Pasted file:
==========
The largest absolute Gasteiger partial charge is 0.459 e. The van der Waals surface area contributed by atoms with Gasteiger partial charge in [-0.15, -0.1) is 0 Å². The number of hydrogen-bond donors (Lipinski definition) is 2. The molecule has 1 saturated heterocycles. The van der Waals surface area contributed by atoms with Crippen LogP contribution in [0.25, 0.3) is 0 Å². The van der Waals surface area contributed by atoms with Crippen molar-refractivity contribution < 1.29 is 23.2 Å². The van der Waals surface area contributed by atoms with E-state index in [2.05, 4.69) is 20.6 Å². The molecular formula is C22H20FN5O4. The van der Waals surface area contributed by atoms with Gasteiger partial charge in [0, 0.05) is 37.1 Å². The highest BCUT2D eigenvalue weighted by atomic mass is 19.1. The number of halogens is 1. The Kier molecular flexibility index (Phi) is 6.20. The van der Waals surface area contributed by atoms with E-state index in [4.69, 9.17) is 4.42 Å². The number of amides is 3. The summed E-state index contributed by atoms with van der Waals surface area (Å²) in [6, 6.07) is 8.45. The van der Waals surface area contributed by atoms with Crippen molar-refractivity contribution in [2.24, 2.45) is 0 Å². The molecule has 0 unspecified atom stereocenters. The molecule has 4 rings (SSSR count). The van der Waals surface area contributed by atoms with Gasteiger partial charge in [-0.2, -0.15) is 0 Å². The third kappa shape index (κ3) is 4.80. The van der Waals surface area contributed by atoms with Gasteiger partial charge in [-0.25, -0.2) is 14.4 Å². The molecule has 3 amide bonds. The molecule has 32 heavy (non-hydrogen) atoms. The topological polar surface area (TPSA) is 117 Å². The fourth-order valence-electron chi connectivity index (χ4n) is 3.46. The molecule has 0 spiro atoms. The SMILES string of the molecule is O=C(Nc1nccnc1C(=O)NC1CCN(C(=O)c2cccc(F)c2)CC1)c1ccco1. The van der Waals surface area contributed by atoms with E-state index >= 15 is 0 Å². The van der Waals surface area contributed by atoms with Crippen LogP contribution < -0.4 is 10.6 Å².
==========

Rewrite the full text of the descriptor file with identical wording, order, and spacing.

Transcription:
The largest absolute Gasteiger partial charge is 0.459 e. The van der Waals surface area contributed by atoms with Gasteiger partial charge in [-0.15, -0.1) is 0 Å². The number of hydrogen-bond donors (Lipinski definition) is 2. The molecule has 1 saturated heterocycles. The van der Waals surface area contributed by atoms with Crippen LogP contribution in [0.25, 0.3) is 0 Å². The van der Waals surface area contributed by atoms with Crippen molar-refractivity contribution < 1.29 is 23.2 Å². The van der Waals surface area contributed by atoms with E-state index in [2.05, 4.69) is 20.6 Å². The molecular formula is C22H20FN5O4. The van der Waals surface area contributed by atoms with Gasteiger partial charge in [0, 0.05) is 37.1 Å². The highest BCUT2D eigenvalue weighted by atomic mass is 19.1. The number of halogens is 1. The Kier molecular flexibility index (Phi) is 6.20. The van der Waals surface area contributed by atoms with E-state index in [4.69, 9.17) is 4.42 Å². The number of amides is 3. The summed E-state index contributed by atoms with van der Waals surface area (Å²) in [6, 6.07) is 8.45. The van der Waals surface area contributed by atoms with Crippen molar-refractivity contribution in [2.24, 2.45) is 0 Å². The molecule has 0 unspecified atom stereocenters. The molecule has 4 rings (SSSR count). The van der Waals surface area contributed by atoms with Gasteiger partial charge in [-0.2, -0.15) is 0 Å². The third kappa shape index (κ3) is 4.80. The van der Waals surface area contributed by atoms with Gasteiger partial charge in [-0.25, -0.2) is 14.4 Å². The molecule has 3 amide bonds. The molecule has 32 heavy (non-hydrogen) atoms. The topological polar surface area (TPSA) is 117 Å². The fourth-order valence-electron chi connectivity index (χ4n) is 3.46. The molecule has 0 spiro atoms. The SMILES string of the molecule is O=C(Nc1nccnc1C(=O)NC1CCN(C(=O)c2cccc(F)c2)CC1)c1ccco1. The van der Waals surface area contributed by atoms with E-state index >= 15 is 0 Å². The van der Waals surface area contributed by atoms with Crippen LogP contribution < -0.4 is 10.6 Å².